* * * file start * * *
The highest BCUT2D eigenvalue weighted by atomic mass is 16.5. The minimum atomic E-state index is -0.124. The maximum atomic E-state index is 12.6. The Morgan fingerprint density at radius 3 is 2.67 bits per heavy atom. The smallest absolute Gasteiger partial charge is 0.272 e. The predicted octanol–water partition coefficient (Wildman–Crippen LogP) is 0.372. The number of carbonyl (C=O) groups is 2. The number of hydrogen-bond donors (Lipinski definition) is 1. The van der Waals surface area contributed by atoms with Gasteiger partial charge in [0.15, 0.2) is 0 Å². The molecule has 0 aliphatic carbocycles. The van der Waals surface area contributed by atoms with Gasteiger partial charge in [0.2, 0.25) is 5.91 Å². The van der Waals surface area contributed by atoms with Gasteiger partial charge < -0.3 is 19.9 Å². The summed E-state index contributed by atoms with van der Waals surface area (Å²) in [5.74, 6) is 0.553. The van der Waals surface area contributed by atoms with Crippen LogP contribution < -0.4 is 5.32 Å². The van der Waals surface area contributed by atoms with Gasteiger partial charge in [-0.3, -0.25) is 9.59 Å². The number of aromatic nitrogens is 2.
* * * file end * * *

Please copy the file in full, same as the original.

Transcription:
The highest BCUT2D eigenvalue weighted by atomic mass is 16.5. The minimum atomic E-state index is -0.124. The maximum atomic E-state index is 12.6. The Morgan fingerprint density at radius 3 is 2.67 bits per heavy atom. The smallest absolute Gasteiger partial charge is 0.272 e. The predicted octanol–water partition coefficient (Wildman–Crippen LogP) is 0.372. The number of carbonyl (C=O) groups is 2. The number of hydrogen-bond donors (Lipinski definition) is 1. The van der Waals surface area contributed by atoms with Gasteiger partial charge in [0.15, 0.2) is 0 Å². The molecule has 0 aliphatic carbocycles. The van der Waals surface area contributed by atoms with Gasteiger partial charge in [0.2, 0.25) is 5.91 Å². The van der Waals surface area contributed by atoms with Gasteiger partial charge < -0.3 is 19.9 Å². The summed E-state index contributed by atoms with van der Waals surface area (Å²) in [5.74, 6) is 0.553. The van der Waals surface area contributed by atoms with Crippen LogP contribution < -0.4 is 5.32 Å². The van der Waals surface area contributed by atoms with Gasteiger partial charge in [-0.3, -0.25) is 9.59 Å². The number of aromatic nitrogens is 2.